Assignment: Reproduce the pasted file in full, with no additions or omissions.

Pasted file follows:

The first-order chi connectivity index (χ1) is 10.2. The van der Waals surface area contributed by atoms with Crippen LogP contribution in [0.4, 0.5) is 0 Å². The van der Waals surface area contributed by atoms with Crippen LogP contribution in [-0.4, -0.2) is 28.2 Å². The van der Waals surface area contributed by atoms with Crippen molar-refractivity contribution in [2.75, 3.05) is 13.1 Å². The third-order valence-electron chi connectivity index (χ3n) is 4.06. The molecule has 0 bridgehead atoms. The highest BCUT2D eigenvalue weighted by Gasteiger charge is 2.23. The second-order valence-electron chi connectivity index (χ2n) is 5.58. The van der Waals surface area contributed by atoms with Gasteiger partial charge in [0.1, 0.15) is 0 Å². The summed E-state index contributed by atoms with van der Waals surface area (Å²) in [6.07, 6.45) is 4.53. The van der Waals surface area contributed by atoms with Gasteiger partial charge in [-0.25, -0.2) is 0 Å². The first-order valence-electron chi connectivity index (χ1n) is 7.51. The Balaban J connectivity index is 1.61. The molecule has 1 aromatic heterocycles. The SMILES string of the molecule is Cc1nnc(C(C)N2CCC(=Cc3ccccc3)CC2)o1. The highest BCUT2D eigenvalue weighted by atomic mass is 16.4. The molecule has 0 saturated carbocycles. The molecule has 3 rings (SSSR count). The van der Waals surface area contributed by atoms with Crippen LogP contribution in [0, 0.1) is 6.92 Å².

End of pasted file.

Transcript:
The first-order chi connectivity index (χ1) is 10.2. The van der Waals surface area contributed by atoms with Crippen LogP contribution in [0.4, 0.5) is 0 Å². The van der Waals surface area contributed by atoms with Crippen LogP contribution in [-0.4, -0.2) is 28.2 Å². The van der Waals surface area contributed by atoms with Crippen molar-refractivity contribution in [2.75, 3.05) is 13.1 Å². The third-order valence-electron chi connectivity index (χ3n) is 4.06. The molecule has 0 bridgehead atoms. The highest BCUT2D eigenvalue weighted by Gasteiger charge is 2.23. The second-order valence-electron chi connectivity index (χ2n) is 5.58. The van der Waals surface area contributed by atoms with Gasteiger partial charge in [0.1, 0.15) is 0 Å². The summed E-state index contributed by atoms with van der Waals surface area (Å²) in [6.07, 6.45) is 4.53. The van der Waals surface area contributed by atoms with Gasteiger partial charge in [-0.25, -0.2) is 0 Å². The first-order valence-electron chi connectivity index (χ1n) is 7.51. The Balaban J connectivity index is 1.61. The molecule has 1 aromatic heterocycles. The SMILES string of the molecule is Cc1nnc(C(C)N2CCC(=Cc3ccccc3)CC2)o1. The highest BCUT2D eigenvalue weighted by atomic mass is 16.4. The molecule has 0 saturated carbocycles. The molecule has 3 rings (SSSR count). The van der Waals surface area contributed by atoms with Crippen LogP contribution in [0, 0.1) is 6.92 Å².